Free LP: J’lectroniq – Psychasthenia

It’s incredibly easy to get lost in Psychasthenia, the new album from Dutch producer/beatmaker J’lectroniq. His chilled-out electronica may help lull listeners to sleep with its lush soundscape, but not because it’s dull or contrived. J’lectroniq’s has blended his experienced hip-hop pedigree with refined uses of IDM, ambient, and dubstep. Slowed-down vocals, similar to the work of Burial and Silky Johnson, are a notable factor in the album’s crawling and hypnotic approach. The album’s enjoyable placidity is often awash in lush and effervescent synth pads, gradually complemented by gently pounding bass and soft percussive trickles. Other instrumental additions have notable roles, like the jerky strings on “Thoughts (Don’t Matter” and the underwater keyboard twinkle in “Universe is Infinite (Feel)”, but the album’s success benefits most from J’lectroniq brilliant infusion of lush synths and deviated samples.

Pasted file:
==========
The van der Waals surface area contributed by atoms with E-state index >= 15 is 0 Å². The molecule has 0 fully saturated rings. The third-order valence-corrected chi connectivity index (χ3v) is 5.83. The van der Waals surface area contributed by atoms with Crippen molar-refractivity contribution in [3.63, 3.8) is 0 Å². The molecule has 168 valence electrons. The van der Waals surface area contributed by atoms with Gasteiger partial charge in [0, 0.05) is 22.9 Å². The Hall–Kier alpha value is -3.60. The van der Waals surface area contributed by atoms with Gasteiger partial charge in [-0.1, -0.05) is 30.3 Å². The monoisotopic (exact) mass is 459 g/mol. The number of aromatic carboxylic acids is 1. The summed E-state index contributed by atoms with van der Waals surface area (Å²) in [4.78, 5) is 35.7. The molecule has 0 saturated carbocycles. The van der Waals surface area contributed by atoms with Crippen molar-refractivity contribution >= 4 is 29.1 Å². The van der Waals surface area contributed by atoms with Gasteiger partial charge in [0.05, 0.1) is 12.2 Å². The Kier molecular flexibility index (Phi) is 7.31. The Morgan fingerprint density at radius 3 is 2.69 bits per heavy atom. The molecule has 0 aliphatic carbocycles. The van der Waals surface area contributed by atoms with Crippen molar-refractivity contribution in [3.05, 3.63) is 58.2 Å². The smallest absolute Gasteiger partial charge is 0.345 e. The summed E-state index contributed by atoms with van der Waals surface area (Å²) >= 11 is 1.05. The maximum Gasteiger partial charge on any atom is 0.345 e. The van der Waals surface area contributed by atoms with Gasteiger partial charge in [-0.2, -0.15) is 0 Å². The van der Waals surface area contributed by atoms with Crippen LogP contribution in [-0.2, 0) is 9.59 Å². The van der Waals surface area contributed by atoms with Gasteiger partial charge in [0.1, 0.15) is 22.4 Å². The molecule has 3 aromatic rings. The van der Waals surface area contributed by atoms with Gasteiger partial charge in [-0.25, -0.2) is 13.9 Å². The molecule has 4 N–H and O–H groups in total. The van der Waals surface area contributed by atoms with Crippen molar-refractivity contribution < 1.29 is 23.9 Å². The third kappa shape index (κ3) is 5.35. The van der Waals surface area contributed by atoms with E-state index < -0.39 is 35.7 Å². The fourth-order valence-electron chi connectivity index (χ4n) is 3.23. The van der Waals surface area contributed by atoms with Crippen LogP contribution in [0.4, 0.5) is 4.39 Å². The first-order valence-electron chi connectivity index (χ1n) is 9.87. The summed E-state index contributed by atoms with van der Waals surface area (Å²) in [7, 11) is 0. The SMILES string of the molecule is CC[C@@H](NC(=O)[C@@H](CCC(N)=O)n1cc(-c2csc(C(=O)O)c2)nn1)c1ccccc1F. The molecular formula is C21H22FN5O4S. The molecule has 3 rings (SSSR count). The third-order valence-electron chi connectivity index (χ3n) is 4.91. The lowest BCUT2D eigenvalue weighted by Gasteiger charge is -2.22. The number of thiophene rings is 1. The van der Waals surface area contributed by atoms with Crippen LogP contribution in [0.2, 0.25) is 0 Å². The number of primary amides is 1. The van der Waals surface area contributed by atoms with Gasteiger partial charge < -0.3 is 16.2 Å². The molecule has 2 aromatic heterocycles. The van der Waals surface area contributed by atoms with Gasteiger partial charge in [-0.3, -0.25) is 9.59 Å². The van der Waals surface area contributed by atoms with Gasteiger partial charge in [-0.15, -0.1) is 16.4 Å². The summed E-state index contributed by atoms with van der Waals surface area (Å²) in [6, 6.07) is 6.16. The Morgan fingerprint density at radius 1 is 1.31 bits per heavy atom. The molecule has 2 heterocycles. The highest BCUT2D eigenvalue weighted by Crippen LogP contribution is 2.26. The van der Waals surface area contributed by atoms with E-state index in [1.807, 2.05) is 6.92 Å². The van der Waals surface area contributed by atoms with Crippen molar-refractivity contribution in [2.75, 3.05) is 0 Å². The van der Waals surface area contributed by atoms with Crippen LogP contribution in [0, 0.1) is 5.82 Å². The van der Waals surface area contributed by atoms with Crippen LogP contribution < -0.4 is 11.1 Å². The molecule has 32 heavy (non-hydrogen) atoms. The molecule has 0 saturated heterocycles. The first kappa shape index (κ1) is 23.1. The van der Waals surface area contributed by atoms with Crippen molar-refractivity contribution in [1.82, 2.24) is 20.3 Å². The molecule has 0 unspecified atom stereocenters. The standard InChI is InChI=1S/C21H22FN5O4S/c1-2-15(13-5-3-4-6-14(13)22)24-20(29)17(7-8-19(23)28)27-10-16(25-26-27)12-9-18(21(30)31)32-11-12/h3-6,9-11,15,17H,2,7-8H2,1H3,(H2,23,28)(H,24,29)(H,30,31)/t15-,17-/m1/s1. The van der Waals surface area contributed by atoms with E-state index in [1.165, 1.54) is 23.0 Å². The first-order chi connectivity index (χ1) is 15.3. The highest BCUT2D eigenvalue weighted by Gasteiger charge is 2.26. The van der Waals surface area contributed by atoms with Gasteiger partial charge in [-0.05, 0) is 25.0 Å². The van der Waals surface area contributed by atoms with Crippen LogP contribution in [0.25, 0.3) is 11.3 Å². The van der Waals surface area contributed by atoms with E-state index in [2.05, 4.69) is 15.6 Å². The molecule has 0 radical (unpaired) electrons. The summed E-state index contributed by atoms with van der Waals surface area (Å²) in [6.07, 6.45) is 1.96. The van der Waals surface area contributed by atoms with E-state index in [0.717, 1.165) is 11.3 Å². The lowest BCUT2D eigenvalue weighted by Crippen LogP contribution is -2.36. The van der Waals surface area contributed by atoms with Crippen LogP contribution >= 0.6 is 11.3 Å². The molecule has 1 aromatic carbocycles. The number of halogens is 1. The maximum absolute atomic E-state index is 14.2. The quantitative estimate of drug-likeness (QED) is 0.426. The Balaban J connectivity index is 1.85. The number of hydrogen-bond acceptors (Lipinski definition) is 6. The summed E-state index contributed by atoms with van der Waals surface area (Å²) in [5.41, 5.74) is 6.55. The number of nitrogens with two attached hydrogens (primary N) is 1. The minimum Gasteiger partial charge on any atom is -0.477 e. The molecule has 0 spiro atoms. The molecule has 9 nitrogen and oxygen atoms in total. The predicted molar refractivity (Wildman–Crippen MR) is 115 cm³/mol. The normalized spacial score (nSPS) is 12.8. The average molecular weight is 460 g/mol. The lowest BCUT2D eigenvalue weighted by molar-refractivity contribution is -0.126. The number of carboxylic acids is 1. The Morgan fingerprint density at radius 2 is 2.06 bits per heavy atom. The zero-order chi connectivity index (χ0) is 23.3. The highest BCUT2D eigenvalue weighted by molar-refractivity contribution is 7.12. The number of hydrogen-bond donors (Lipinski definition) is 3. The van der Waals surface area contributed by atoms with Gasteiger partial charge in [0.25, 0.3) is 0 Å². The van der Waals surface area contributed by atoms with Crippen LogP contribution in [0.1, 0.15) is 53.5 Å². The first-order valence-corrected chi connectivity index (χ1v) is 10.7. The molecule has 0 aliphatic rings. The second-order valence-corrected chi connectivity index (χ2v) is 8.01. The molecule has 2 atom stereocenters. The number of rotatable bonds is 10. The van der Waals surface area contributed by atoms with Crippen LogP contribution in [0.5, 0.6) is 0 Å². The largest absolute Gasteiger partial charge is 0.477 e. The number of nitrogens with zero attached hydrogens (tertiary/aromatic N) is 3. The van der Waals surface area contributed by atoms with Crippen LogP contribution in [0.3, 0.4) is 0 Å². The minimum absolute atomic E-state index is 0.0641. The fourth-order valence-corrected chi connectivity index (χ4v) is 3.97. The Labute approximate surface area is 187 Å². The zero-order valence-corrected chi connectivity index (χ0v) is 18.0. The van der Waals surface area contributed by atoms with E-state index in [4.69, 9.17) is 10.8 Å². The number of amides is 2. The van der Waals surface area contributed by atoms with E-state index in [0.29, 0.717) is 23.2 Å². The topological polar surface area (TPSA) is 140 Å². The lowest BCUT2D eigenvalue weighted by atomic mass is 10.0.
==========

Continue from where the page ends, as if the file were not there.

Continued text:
My personal favorite is “Blamegame”, which begins with a sparsely icy keyboard melody that reminds of sprawling Air efforts on Moon Safari, like the spacey intro on “Kelly Watch the Stars”. And like that effort, “Blamegame” transitions abruptly to a more pulsating electronic mode, this time akin to Burial’s darkly atmospheric dubstep. Slowed-down vocal samples add another melodic element to the song that takes it to heavy emotional heights, especially in the final minute where it shifts to a minimalist, somber ballad. The words are too slow to be discernible, but J’lectroniq is used to creating stirring sounds without a lyrical focus. I’m also fond of the next track, “Brnd Out (Down)”. With its creative sampling (what sounds like paper serves a percussive component) and delicate piano melody, I have visions of World’s End Girlfriend‘s excellent and underrated material. Sixteen tracks long, the peaceful sounds of J’lectroniq should not be missed — especially since it’s for free.

Download a .ZIP of the album here.


Mike Mineo

I'm the founder/editor of Obscure Sound, which was formed in 2006. Previously, I wrote for PopMatters and Stylus Magazine.

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